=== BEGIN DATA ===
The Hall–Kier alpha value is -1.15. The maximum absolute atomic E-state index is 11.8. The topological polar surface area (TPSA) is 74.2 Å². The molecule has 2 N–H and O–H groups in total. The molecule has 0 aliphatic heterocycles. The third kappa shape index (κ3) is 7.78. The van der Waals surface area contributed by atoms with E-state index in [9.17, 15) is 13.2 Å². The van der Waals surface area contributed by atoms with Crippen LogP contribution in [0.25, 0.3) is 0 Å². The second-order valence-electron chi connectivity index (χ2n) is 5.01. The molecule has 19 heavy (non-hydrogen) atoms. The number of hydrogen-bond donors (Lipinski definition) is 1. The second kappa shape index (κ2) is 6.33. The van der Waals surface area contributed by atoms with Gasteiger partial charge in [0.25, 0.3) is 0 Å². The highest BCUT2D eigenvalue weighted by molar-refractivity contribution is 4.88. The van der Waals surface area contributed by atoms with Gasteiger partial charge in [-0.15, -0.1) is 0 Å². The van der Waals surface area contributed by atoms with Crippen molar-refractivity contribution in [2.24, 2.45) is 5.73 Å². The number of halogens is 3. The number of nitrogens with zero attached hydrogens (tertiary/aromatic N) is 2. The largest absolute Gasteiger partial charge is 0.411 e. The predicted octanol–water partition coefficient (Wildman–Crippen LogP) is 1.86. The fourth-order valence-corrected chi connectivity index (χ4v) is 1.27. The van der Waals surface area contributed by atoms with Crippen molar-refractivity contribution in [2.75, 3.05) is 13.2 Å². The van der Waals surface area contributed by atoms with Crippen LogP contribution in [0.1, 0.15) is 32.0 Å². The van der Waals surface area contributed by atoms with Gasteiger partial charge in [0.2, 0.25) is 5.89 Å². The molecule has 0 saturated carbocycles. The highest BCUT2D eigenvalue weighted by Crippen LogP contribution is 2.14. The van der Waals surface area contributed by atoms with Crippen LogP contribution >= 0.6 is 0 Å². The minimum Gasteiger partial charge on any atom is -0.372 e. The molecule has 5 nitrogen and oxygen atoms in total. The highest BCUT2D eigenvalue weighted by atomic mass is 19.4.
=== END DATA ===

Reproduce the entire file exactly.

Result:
The Hall–Kier alpha value is -1.15. The maximum absolute atomic E-state index is 11.8. The topological polar surface area (TPSA) is 74.2 Å². The molecule has 2 N–H and O–H groups in total. The molecule has 0 aliphatic heterocycles. The third kappa shape index (κ3) is 7.78. The van der Waals surface area contributed by atoms with E-state index in [9.17, 15) is 13.2 Å². The van der Waals surface area contributed by atoms with Crippen LogP contribution in [0.25, 0.3) is 0 Å². The second-order valence-electron chi connectivity index (χ2n) is 5.01. The molecule has 19 heavy (non-hydrogen) atoms. The number of hydrogen-bond donors (Lipinski definition) is 1. The second kappa shape index (κ2) is 6.33. The van der Waals surface area contributed by atoms with Gasteiger partial charge in [0.25, 0.3) is 0 Å². The highest BCUT2D eigenvalue weighted by molar-refractivity contribution is 4.88. The van der Waals surface area contributed by atoms with Gasteiger partial charge in [-0.15, -0.1) is 0 Å². The van der Waals surface area contributed by atoms with Crippen molar-refractivity contribution in [2.24, 2.45) is 5.73 Å². The number of halogens is 3. The number of nitrogens with zero attached hydrogens (tertiary/aromatic N) is 2. The largest absolute Gasteiger partial charge is 0.411 e. The predicted octanol–water partition coefficient (Wildman–Crippen LogP) is 1.86. The fourth-order valence-corrected chi connectivity index (χ4v) is 1.27. The van der Waals surface area contributed by atoms with Crippen molar-refractivity contribution in [2.75, 3.05) is 13.2 Å². The van der Waals surface area contributed by atoms with Crippen LogP contribution in [0.1, 0.15) is 32.0 Å². The van der Waals surface area contributed by atoms with Gasteiger partial charge in [0.2, 0.25) is 5.89 Å². The molecule has 0 saturated carbocycles. The highest BCUT2D eigenvalue weighted by Crippen LogP contribution is 2.14. The van der Waals surface area contributed by atoms with Crippen LogP contribution >= 0.6 is 0 Å². The minimum Gasteiger partial charge on any atom is -0.372 e. The molecule has 5 nitrogen and oxygen atoms in total. The highest BCUT2D eigenvalue weighted by atomic mass is 19.4.